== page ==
However, during a University-wide referendum in the spring of 2016, the student body nearly voted to amend Honor’s constitution to allow for a multi-sanction system in favor of the current single sanction policy, but the measure failed to receive the required 60 percent majority of the total vote share. Honor’s current adjudication process is not considered to be multi-sanction as a guilty verdict after a trial has begun can only result in a student’s dismissal from the University. The 2016 referendum would have allowed for alternative sanctioning outcomes even after a hearing had begun. 

In an interview with The Cavalier Daily, Charlotte McClintock, a third-year College student who oversaw much of the report’s development as chair of the Assessment and Data Management Working Group, said concerns viewing the IR as a “plea bargain” are unfounded. 

“So what's interesting is a lot of students worried that when the Informed Retraction passed that students who are not guilty would take an Informed Retraction as a plea bargain,” McClintock said. “We actually see that the proportion of students who [face] some type of sanction … relative to students who face no sanction …  has actually stayed relatively constant over that period.” 

Currently, students may only file a single IR during their time at the University. However, reforms to the process in the spring of 2018 enabled students to admit guilt to several Honor code violations under a single IR claim with the same outcome of readmission into the Community of Trust.

The IR is only one of several processes by which Honor adjudicates cases. For example, if a student commits an Honor violation and wishes to admit guilt to the offense before being reported, the individual may file a Conscientious Retraction in which he or she must make amends with the affected party and is absolved of guilt. The Conscientious Retraction was first approved by referendum which was codified into Honor’s constitution 1982.

Once an Honor violation is reported to the Committee, the accused student then has the opportunity to file an Informed Retraction. Otherwise, the case is brought before an Investigations Panel in which a panel of three Committee members review evidence to decide if there is sufficient cause for the case to proceed to a full trial, where final decisions on the guilty or not guilty verdict of the case are administered. Students may also avoid trial at almost any point by choosing to Leave Admitting Guilt after which students are unable to return to the University.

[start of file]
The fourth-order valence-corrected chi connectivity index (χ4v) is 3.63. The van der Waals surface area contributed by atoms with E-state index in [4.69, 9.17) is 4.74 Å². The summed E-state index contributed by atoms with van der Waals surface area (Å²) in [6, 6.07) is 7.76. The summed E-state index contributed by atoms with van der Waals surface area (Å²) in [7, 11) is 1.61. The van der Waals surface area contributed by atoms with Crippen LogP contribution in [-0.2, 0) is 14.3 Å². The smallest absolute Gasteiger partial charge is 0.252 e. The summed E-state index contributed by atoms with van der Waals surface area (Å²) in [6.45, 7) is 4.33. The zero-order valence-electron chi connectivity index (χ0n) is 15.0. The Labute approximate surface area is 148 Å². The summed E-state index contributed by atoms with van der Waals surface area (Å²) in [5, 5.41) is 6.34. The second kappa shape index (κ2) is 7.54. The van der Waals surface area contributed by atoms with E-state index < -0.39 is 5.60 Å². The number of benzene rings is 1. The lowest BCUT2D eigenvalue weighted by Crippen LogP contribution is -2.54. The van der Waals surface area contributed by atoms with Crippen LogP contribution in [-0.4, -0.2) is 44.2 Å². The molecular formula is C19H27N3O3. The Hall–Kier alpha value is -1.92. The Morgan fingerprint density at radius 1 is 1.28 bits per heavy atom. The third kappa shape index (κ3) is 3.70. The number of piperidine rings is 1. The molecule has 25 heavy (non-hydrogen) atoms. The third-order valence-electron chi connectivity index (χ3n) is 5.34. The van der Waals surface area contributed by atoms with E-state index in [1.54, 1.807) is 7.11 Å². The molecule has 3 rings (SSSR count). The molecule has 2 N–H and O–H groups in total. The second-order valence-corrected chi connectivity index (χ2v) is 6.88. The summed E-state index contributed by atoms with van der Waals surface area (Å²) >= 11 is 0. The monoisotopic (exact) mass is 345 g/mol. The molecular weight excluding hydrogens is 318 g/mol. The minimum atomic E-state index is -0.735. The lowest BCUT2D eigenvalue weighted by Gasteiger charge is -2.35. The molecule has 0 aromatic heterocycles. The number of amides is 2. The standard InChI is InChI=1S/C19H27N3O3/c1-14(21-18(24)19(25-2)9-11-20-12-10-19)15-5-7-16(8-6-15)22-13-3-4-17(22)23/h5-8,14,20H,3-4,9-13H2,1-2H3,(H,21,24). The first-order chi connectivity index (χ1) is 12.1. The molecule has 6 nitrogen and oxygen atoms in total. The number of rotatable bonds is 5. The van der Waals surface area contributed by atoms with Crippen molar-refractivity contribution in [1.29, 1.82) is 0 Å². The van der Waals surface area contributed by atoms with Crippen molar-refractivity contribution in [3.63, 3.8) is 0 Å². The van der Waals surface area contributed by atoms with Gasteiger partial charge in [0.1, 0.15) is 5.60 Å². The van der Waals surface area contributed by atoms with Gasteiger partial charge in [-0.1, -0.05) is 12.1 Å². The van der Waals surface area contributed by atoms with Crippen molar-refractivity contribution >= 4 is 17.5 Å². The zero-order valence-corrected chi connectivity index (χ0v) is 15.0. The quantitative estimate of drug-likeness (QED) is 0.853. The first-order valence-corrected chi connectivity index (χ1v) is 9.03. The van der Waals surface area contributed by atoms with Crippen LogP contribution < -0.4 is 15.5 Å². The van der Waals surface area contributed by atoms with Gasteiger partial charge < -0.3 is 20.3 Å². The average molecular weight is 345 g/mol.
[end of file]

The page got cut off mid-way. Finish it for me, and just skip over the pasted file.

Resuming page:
Between 2012 and 2017, guilty verdicts made up 15.2 percent of all cases, while Leave Admitting Guilt comprised 5.4 percent. Among outcomes where there was no sanction, I-Panel drops made up 22.5 percent of cases, 18.1 percent were not guilty and about seven percent were classified under the Contributory Mental Disorder policy; in which students undergo a psychological evaluation independent of Honor to assess how a mental illness may have contributed to an Honor offense. 

In the past five years since its implementation, the IR has “changed the [Honor] system significantly in a number of ways,” according to the report. Fewer students have been accused at I-Panels as the proportion of students taking the IR has increased, meaning more cases are dropped at I-Panel. In 2012, before the IR went into effect, only about five percent of cases were dropped at an I-Panel. However, that rate had grown to more than 25 percent by 2017.